Road Kill

Though no one would ever accused Unhinged of being ambitious, it’s ruthlessly efficient.  It takes a premise that’s as high-concept as they come, does everything it needs to with it, then exits gracefully.  And while this leanness is certainly a point in its favor, what really makes it worth watching is Russell Crowe’s towering villain turn.

After a chilling prologue which sees Crowe’s unnamed psychopath murdering his ex-wife and her new husband, we’re briskly introduced to Rachel (Caren Pistorius), our scattered heroine.  In the midst of an ugly divorce, she struggles to support her 15-year-old son Kyle (Gabriel Bateman) and her slacker younger brother Fred (Austin P. McKenzie).  After a particularly bad day that sees her losing her biggest source of income, she snaps at a fellow driver for a minor mistake.  The driver, of course, is our killer from earlier; and Rachel has just unwittingly set him on a rampage against her and her loved ones – some of it on the road, courtesy of his massive pick-up truck, some of it up close and personal.

And what a rampage it is.  Unhinged racks up a surprisingly robust body count given the constraints of the movie, most of it courtesy of some nasty collateral damage on the road.  This, along with some other daring choices, gives the movie an uncompromising mean streak that sets it apart from more tepid thriller fare.  Crowe also deserves credit here, giving his nameless killer real menace.  His recent weight gain gives him a hulking, distinctly American physical presence, which pairs nicely with a soft-spoken voice that carries an undertone of instability.  It’s an undoubtedly big performance, but played straight enough to never sacrifice its effectiveness; a dark portrait of a violent man with absolutely nothing left to lose.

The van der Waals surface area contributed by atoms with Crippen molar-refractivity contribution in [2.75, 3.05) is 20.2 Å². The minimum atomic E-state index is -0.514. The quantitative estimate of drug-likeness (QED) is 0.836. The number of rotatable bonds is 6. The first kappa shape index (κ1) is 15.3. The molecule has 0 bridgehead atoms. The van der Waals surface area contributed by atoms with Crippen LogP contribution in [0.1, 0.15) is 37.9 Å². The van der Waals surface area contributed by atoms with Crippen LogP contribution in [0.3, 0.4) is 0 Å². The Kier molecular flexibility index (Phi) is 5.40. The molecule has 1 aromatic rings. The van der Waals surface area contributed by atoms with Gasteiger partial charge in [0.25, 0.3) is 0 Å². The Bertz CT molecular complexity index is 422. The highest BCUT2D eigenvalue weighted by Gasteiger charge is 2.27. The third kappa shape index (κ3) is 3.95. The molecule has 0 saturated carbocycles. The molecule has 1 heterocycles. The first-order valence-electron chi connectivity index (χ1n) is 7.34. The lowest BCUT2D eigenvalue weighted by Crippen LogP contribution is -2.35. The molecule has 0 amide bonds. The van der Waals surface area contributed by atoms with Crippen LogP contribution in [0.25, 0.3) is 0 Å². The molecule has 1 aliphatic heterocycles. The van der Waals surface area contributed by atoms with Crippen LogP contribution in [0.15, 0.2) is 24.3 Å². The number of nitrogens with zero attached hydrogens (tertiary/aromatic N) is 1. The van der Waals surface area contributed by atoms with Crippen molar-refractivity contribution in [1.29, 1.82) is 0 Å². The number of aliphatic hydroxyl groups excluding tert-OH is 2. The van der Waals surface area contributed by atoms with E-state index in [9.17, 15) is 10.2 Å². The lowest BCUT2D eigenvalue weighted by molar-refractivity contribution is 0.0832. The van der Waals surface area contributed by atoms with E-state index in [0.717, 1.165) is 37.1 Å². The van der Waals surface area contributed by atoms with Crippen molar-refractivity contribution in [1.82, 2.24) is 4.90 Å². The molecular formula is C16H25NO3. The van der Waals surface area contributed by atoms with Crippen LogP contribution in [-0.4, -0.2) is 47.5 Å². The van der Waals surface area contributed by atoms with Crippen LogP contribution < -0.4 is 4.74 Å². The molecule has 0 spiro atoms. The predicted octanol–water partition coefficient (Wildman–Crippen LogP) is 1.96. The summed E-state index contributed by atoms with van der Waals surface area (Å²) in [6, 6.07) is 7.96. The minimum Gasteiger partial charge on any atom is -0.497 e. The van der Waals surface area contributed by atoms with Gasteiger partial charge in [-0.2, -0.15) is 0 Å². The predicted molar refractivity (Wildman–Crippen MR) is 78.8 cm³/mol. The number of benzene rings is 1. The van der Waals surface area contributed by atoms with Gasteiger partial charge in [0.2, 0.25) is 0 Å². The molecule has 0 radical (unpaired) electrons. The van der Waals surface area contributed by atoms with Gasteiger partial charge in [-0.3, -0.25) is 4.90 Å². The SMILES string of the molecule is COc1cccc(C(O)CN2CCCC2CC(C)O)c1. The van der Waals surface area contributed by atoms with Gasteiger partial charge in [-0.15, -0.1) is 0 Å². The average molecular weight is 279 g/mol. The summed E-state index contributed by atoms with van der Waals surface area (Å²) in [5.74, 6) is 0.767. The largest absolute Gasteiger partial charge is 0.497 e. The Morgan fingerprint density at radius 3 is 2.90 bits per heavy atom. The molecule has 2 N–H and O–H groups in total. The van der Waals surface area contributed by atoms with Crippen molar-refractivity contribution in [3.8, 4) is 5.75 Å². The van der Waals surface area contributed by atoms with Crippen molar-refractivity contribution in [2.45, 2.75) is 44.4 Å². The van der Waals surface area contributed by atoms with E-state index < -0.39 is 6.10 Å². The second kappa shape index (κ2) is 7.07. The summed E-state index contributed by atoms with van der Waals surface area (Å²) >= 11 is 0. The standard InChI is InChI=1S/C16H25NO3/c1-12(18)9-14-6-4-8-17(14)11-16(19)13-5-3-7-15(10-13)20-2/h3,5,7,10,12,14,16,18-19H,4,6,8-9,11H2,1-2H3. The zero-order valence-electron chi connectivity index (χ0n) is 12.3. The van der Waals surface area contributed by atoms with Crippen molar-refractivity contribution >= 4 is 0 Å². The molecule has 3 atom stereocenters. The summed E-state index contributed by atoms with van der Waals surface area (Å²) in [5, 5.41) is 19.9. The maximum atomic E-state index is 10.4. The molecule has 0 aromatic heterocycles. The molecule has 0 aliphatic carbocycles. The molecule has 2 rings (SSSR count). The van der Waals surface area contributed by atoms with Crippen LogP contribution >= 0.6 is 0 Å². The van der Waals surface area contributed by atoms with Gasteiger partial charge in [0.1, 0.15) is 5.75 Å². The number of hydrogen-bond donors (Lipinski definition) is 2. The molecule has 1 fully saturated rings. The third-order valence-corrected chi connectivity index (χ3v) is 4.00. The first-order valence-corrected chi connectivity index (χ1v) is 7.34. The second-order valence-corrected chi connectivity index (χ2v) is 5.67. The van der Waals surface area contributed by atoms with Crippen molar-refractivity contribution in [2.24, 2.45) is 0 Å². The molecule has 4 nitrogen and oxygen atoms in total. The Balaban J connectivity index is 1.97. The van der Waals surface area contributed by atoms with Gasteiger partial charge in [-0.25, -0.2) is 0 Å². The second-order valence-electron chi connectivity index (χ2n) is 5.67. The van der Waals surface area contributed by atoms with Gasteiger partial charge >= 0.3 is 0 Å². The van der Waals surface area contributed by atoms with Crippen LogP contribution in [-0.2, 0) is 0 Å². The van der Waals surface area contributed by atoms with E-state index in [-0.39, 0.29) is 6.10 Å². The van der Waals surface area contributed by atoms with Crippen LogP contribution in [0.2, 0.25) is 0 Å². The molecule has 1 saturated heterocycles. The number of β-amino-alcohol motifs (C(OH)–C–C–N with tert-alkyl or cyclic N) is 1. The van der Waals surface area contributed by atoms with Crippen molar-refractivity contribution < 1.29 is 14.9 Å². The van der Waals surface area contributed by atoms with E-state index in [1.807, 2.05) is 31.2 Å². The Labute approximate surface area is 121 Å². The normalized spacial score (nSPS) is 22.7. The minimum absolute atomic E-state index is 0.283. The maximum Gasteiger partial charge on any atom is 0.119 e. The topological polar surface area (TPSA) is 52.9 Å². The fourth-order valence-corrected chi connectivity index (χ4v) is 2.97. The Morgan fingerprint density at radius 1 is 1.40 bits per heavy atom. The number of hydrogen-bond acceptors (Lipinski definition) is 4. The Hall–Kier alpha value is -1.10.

Unhinged borrows its essential premise from the likes of Duel and Joyride, but pares it down to its essence, taking place over the course of a single day and rarely stopping to catch its breath.  The lean and mean story is punctuated by a series of punchy, exciting car chases that never outstay their welcome; the same can’t be said for some of the movie’s pedestrian on-foot detours.  Crowe is never less than compelling when he’s on screen, but a few too many scenes of Rachel making frantic cell phone calls, as well as some flat attempts at social commentary, fail to make an impression.

But Unhinged never idles in one place for too long, overcoming its narrative flimsiness through shear breakneck speed.  It keeps its foot on the gas all the way to its enjoyably silly final showdown; which sees both Rachel and Crowe’s psychopath suddenly imbued with superhuman durability.  Sadly, the movie is let down by a safe, wimpy ending that dulls its edge.  Something less tidy and more audacious might have cemented Unhinged as a B-Movie gem; as is, it’s an entertaining, but forgettable, rainy-day watch.


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